Diagnosing anal cancer usually begins with a visit to your family doctor. Your doctor will ask you about any symptoms you have and do a physical exam. Based on this information, your doctor may refer you to a specialist or order tests to check for anal cancer or other health problems.
The process of diagnosis may seem long and frustrating. It’s normal to worry, but try to remember that other health conditions can cause similar symptoms as anal cancer. It’s important for the healthcare team to rule out other reasons for a health problem before making a diagnosis of anal cancer.
The following tests are commonly used to rule out or diagnose anal cancer. Many of the same tests used to diagnose cancer are used to find out the stage, which is how far the cancer has progressed. Your doctor may also order other tests to check your general health and to help plan your treatment.
Your health history is a record of your symptoms, risk factors and all the medical events and problems you have had in the past. In taking a health history, your doctor will ask questions about a personal history of:
Your doctor may also ask about a family history of:
A physical exam allows your doctor to look for any signs of anal cancer. During a physical exam, your doctor may:
Find out more about physical exam.
A CBC measures the number and quality of white blood cells, red blood cells and platelets. A CBC is done to check for anemia from long-term, or chronic, bleeding from the anus or rectum.
Find out more about complete blood count (CBC).
Blood chemistry tests measure certain chemicals in the blood. They show how well certain organs are working and can help find abnormalities. Blood chemistry tests used to stage anal cancer and check your overall health include the following.
Liver function tests measure how well the liver is working. Higher levels of certain substances may mean that anal cancer has spread to the liver.
Kidney function tests are used to check how well the kidneys are working.
Find out more about blood chemistry tests.
Endoscopy allows a doctor to look inside body cavities using a flexible tube with a light and lens on the end. This tool is called an endoscope. Doctors usually do an endoscopy if they feel an abnormality during a DRE. It is also used to find out what is causing certain symptoms such as bleeding from the anus or rectum. A biopsy can be done during endoscopy.
Different types of endoscopy may be done to diagnose anal cancer and help determine the stage. They are named for the structures or organs they examine.
Anoscopy allows a doctor to look inside the anal canal and end of the rectum using an anoscope.
Proctoscopy is used to examine the entire rectum.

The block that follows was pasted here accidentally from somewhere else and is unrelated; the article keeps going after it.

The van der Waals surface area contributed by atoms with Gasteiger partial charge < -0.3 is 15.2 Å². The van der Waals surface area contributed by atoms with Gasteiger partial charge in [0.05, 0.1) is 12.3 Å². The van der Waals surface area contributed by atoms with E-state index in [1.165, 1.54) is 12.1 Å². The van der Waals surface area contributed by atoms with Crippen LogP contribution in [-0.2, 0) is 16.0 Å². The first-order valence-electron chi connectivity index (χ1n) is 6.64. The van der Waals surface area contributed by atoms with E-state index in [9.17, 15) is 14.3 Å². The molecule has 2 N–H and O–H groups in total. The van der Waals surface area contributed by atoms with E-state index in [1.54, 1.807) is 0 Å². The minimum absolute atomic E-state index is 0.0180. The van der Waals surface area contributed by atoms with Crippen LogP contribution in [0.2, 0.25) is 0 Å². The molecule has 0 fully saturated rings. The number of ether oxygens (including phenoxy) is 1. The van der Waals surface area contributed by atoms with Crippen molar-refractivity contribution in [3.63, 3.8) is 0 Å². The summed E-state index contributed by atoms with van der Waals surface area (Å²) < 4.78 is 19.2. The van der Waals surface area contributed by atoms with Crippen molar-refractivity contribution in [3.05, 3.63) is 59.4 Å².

Sigmoidoscopy is done to examine the rectum and sigmoid colon (the last part of the colon).
Doctors may use a proctoscopy or sigmoidoscopy instead of an anoscopy to find out if anal cancer has grown into the rectum.
Find out more about endoscopy.
During a biopsy, the doctor removes tissues or cells from the body so they can be tested in a lab. The report from the lab will confirm whether or not cancer cells are present in the sample.
A biopsy is usually done during an endoscopy (called an endoscopic biopsy). Doctors will remove small amounts of tissue or polyps from the anus, rectum or both.
Fine needle aspiration may be done to check for cancer in enlarged lymph nodes in the groin. The doctor uses a very thin needle and syringe to remove a small amount of fluid or cells from a lymph node.
Ultrasound uses high-frequency sound waves to make images of structures in the body. During TRUS, an ultrasound transducer, or probe, is passed through the anus and into the rectum. Sometimes the probe is only put inside the anal canal. This is called an endoanal ultrasound.
TRUS is used to find out the stage of the anal cancer. It can show doctors the size of the tumour and if the cancer has spread to the anal sphincter, to the vagina (in women) or to the prostate (in men).
Find out more about transrectal ultrasound (TRUS).
A computed tomography (CT) scan uses special x-ray equipment to make 3-D and cross-sectional images of organs, tissues, bones and blood vessels inside the body. A computer turns the images into detailed pictures.
A CT scan is used to check if anal cancer has spread to lymph nodes or organs in the chest, abdomen and pelvis.
Find out more about CT scan.
Magnetic resonance imaging (MRI) uses powerful magnetic forces and radiofrequency waves to make cross-sectional images of organs, tissues, bones and blood vessels. A computer turns the images into 3-D pictures.
MRI may be used to check if anal cancer has spread to lymph nodes and organs in the abdomen and pelvis, particularly lymph nodes in the groin.
Find out more about MRI.
An x-ray uses small doses of radiation to make an image of the body’s structures on film. A chest x-ray is used to check if anal cancer has spread to the lungs.
Find out more about x-ray.
A positron emission tomography (PET) scan uses radioactive materials called radiopharmaceuticals to look for changes in the metabolic activity of body tissues. A computer analyzes the radioactive patterns and makes 3-D colour images of the area being scanned.
A PET-CT scan combines PET scan and a CT scan so they are done at the same time using the same machine. It may be used to help stage anal cancer and check if it has spread to lymph nodes or organs in the chest, abdomen and pelvis. Doctors may also use PET-CT scan to help plan surgery.
Find out more about PET scan.
HIV infects a type of cell called CD4. CD4 is a type of T cell, which is a type of white blood cell, or lymphocyte. Doctors will usually get a CD4 count for people with anal cancer that have an HIV infection. The CD4 count helps doctors plan treatment.
For more than 50 years, the Canadian Cancer Society’s transportation program has enabled patients to focus their energy on fighting cancer and not on worrying about how they will get to treatment.